Pre-Law Students Go to Court
By Michael Rosemond, EPPS Economics Student
For those students who are interested in attending law school after they graduate, UT Dallas offers a moot court program in addition to mock trial and mediation. These programs are designed to prepare students with the skills they will need for a career in law and thus give them an advantage among other law school applicants. Moot court, specifically, is an exercise which simulates the appellate court procedure in both federal and state courts. Students involved in it are given a hypothetical case and are required to construct petitioner and respondent oral arguments on a Constitutional law topic with 20 to 25 precedents before the Supreme Court of the United States. Students will get to present their positions on this Constitutional law issue before a panel of judges, who will interrupt the advocates to ask questions about their statements and reasoning.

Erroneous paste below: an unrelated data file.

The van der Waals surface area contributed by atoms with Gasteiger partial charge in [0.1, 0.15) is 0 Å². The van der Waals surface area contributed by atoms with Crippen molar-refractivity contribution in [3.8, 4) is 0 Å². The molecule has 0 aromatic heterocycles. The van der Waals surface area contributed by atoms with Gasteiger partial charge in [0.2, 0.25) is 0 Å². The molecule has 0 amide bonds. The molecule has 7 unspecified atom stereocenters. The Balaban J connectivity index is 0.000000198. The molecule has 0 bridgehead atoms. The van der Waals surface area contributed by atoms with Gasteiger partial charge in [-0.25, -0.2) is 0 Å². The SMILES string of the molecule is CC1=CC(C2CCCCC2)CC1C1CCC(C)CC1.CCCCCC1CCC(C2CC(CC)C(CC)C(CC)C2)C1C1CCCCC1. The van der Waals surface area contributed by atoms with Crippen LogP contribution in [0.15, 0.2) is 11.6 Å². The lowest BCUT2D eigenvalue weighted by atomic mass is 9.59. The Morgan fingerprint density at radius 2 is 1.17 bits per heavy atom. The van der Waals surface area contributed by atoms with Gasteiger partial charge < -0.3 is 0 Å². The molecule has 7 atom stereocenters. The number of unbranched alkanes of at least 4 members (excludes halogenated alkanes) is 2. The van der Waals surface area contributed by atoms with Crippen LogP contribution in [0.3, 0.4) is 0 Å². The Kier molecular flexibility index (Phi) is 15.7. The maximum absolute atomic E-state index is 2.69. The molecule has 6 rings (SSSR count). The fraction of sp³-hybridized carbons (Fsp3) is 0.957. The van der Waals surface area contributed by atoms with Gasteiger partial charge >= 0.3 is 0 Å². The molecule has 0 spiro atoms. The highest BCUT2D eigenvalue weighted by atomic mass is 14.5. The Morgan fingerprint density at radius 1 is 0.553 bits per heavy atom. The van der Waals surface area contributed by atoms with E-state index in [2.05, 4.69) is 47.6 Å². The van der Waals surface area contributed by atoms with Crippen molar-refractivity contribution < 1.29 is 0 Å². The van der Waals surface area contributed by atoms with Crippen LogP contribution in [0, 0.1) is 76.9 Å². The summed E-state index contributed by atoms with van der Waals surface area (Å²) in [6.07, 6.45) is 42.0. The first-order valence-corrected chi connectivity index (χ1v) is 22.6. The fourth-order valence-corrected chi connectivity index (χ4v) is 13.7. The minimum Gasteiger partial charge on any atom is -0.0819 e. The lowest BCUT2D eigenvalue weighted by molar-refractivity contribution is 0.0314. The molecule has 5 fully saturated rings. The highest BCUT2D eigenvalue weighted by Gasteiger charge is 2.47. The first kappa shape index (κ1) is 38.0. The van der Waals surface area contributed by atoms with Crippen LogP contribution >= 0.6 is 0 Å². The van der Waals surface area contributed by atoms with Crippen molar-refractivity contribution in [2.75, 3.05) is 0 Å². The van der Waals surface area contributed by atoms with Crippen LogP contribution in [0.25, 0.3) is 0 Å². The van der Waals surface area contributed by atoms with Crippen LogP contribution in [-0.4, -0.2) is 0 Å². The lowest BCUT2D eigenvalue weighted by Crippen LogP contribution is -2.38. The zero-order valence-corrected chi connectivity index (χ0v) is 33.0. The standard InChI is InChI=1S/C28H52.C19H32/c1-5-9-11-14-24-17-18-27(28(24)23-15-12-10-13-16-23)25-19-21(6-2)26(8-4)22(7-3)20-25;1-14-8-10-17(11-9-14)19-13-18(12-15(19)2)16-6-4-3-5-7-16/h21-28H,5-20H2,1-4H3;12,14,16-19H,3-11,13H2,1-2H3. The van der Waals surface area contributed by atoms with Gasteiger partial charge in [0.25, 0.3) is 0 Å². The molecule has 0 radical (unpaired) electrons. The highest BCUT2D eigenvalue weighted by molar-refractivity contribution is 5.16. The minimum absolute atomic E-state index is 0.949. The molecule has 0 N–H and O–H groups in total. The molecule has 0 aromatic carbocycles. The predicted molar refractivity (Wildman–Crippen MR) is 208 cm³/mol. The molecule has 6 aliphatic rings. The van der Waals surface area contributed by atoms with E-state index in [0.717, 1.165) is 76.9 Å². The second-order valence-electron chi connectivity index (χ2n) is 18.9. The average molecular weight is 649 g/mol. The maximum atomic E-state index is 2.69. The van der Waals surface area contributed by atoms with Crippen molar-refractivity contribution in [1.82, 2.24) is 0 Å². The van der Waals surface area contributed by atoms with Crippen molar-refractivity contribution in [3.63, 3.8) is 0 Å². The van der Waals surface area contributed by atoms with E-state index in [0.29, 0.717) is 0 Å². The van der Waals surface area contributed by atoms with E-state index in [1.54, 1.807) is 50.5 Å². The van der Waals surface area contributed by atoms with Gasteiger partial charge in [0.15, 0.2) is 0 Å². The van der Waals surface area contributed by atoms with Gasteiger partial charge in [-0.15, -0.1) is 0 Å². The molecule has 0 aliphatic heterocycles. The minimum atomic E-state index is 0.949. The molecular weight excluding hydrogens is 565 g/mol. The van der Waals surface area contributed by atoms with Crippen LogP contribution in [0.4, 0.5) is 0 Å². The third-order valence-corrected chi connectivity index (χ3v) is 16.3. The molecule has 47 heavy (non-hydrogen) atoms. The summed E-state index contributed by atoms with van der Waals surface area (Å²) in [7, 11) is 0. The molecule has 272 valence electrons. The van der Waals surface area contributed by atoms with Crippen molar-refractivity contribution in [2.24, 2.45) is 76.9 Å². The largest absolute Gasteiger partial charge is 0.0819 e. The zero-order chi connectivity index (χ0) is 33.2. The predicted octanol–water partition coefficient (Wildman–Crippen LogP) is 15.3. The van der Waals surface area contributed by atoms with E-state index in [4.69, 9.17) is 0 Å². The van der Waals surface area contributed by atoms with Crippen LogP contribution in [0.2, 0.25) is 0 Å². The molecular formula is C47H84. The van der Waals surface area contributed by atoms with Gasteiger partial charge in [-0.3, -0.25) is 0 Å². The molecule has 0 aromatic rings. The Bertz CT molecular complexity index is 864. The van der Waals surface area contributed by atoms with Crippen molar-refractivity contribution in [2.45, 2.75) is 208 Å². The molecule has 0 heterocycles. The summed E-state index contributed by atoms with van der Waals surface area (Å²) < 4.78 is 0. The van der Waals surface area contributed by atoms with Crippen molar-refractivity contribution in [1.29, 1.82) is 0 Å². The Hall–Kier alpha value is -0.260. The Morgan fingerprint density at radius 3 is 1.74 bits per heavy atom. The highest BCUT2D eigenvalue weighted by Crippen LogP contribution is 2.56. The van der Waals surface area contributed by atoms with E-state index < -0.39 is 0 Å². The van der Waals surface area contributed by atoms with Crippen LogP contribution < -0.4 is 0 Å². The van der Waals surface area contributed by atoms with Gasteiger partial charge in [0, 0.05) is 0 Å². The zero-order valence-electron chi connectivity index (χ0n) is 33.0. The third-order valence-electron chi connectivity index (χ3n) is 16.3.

Moot Court is a class offered in both fall and spring semesters, and is held every Monday from 4:00 to 6:00. Students wishing to register for the class are required to take a prerequisite class, and have the option of either taking Civil Liberties or Constitutional Law. Dr. Anthony Champagne, an EPPS Political Science professor, is the instructor for both of these courses. Anne Dutia is the coach of the Moot Court program though, and she has also been a pre-law advisor at UTD since 2006. Ms. Dutia has prior experience as an attorney, law school admissions officer, and a law school admissions consultant, so she has been an excellent resource in providing prospective law students with information and advice on law school application processes and careers.
Students involved in Moot Court are given the opportunity to develop research and analytical skills necessary for law school. Their activity in Moot Court and Constitutional Law classes has been a key part in preparing them for tournaments which occur every few months throughout the year. Students learn to become flexible with their responses when judges' questioning doesn't go according plan, and they are required to think on their feet. The skills they develop in research, logical reasoning, critical analysis, and flexibility remain with them and prove to be beneficial in law school and their future careers.